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The Centers for Disease Control and Prevention defines preconceptional care as “a set of interventions that aim to identify and modify biomedical, behavioral, and social risks to a woman’s health or pregnancy outcome through prevention and management” (Johnson, 2006). The following goals were established for advancing preconceptional care:

  1. Improve knowledge, attitudes, and behaviors of men and women related to preconceptional health.

  2. Assure that all women of childbearing age receive preconceptional care services—including evidence-based risk screening, health promotion, and interventions—that will enable them to enter pregnancy in optimal health.

  3. Reduce risks indicated by a previous adverse pregnancy outcome through interconceptional interventions to prevent or minimize recurrent adverse outcomes.

  4. Reduce the disparities in adverse pregnancy outcomes.

The American College of Obstetricians and Gynecologists (2012c) also has reaffirmed the importance of preconceptional and interpregnancy care.

To illustrate potentially modifiable conditions, data that describe the health status of women who gave birth to liveborn infants in the United States in 2004 are reviewed. Table 8-1 demonstrates the high prevalence of many conditions that may be amenable to intervention during the preconceptional and interpregnancy periods (D’Angelo, 2007). To be successful, however, preventative strategies that mitigate these potential pregnancy risks must be provided before conception. By the time most women realize they are pregnant—usually 1 to 2 weeks after the first missed period—the embryo has already begun to form. Thus, many prevention strategies—for example, folic acid to prevent neural-tube defects—will be ineffective if initiated at this time. Importantly, up to half of all pregnancies are unplanned, and often these are at greatest risk (Cheng, 2009).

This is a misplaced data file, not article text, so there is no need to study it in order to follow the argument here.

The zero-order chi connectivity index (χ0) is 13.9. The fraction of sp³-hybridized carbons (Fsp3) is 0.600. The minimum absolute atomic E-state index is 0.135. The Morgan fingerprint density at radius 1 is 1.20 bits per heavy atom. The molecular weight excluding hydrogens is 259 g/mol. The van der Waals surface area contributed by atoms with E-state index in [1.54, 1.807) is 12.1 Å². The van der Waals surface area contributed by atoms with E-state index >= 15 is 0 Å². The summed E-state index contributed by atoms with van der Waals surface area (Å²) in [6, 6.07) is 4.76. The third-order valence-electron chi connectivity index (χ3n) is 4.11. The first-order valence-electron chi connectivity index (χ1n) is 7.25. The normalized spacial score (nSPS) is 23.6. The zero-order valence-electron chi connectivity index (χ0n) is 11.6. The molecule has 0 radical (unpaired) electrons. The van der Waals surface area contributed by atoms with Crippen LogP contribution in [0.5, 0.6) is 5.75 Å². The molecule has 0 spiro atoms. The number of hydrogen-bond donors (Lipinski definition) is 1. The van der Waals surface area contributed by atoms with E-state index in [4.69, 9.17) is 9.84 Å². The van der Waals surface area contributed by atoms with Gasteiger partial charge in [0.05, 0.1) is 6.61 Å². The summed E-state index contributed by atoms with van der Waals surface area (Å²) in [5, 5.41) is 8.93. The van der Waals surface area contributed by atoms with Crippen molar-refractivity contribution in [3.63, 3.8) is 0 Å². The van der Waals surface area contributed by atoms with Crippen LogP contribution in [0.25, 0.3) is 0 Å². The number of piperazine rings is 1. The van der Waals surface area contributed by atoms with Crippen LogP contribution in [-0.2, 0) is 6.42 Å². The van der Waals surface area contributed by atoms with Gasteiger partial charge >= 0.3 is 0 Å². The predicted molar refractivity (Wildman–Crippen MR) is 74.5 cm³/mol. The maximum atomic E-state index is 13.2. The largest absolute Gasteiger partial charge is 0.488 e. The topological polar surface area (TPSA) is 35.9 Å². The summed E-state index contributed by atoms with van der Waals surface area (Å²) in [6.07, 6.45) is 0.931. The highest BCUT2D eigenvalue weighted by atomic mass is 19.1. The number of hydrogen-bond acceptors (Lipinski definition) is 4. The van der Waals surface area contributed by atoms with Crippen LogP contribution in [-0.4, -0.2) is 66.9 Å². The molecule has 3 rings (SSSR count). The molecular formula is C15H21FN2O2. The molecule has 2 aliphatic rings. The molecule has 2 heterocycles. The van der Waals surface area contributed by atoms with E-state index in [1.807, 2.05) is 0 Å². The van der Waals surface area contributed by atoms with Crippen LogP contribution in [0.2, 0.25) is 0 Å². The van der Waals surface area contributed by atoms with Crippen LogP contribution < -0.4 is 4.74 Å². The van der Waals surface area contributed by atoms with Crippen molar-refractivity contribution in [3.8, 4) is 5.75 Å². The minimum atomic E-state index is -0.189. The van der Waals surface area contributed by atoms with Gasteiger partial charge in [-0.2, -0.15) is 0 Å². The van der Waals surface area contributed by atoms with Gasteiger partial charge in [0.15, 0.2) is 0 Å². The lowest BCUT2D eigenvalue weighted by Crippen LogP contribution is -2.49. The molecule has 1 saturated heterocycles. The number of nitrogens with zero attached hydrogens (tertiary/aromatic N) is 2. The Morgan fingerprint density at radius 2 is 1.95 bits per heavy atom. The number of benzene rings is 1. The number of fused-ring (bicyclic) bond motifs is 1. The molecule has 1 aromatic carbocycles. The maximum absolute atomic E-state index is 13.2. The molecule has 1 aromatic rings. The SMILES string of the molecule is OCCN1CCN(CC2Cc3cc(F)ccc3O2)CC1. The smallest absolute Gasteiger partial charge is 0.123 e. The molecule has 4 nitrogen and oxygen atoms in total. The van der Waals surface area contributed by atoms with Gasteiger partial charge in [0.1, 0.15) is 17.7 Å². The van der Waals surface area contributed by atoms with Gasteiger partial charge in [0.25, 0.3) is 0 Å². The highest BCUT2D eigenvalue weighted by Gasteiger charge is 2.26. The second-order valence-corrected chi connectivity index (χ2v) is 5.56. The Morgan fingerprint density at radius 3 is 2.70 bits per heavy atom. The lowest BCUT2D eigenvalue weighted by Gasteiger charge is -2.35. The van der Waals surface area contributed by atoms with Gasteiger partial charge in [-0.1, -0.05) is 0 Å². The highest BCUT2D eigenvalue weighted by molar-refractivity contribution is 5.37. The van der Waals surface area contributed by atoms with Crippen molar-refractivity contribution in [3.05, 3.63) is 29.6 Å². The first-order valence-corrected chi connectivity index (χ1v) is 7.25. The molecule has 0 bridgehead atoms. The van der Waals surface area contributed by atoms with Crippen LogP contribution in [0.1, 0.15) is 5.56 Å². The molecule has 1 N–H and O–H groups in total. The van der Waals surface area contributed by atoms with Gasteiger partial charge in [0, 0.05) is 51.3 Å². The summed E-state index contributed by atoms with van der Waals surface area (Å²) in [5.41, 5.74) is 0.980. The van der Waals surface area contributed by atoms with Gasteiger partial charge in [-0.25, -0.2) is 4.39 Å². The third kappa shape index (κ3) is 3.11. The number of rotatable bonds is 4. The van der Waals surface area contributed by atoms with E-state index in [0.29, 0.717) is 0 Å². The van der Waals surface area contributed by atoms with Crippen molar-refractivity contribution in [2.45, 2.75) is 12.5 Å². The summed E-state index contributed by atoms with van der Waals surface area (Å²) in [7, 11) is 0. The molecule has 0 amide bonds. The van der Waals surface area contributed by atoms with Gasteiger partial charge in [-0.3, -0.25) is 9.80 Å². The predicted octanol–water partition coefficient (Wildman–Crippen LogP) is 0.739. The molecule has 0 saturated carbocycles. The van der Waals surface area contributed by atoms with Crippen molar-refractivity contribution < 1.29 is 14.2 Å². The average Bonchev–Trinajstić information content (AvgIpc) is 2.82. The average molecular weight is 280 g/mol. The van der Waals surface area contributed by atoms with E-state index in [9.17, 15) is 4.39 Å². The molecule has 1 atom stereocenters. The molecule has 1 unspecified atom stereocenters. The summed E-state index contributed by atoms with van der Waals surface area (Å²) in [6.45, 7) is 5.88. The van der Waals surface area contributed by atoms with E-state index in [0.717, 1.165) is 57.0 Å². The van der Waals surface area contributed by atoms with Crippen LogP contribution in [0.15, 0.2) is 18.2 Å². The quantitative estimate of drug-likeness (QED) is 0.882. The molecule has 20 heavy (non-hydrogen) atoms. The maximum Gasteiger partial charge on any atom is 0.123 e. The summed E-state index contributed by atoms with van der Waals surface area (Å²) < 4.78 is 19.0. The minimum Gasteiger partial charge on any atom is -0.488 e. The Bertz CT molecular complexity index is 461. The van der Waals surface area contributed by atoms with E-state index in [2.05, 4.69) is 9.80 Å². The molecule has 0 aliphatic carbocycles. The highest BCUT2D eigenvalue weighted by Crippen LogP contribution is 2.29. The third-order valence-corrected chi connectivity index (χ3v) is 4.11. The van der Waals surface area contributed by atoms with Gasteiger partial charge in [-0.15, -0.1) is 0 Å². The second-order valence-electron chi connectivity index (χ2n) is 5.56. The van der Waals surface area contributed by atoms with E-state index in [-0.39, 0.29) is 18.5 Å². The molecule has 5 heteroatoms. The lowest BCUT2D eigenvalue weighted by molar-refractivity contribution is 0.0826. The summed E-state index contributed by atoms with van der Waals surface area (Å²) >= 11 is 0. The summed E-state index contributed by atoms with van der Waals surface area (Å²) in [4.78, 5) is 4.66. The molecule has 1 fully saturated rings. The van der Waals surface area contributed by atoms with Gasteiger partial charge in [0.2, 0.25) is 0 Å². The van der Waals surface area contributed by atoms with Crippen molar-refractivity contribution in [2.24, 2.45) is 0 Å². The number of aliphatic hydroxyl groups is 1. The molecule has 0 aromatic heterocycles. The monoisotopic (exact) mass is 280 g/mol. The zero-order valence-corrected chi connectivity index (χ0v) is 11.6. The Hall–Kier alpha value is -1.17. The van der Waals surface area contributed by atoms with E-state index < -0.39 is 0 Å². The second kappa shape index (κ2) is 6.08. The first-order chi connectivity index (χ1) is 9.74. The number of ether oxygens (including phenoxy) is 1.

TABLE 8-1Prevalence of Prepregnancy Maternal Behaviors, Experiences, Health Conditions, and Previous Poor Birth Outcomes in the United States in 2004

Few randomized trials evaluate preconceptional counseling efficacy, in part because withholding such counseling would be unethical. Also, because pregnancy outcomes are dependent on the interaction of various maternal, fetal, and environmental factors, it is often difficult to ascribe salutary outcomes to a specific intervention (Moos, 2004). There are, however, prospective observational and case-control studies that demonstrate the successes of preconceptional counseling. Moos and coworkers (1996) assessed the effectiveness of a preconceptional counseling program administered during routine health care provision to reduce unintended pregnancies. The 456 counseled women had a ...

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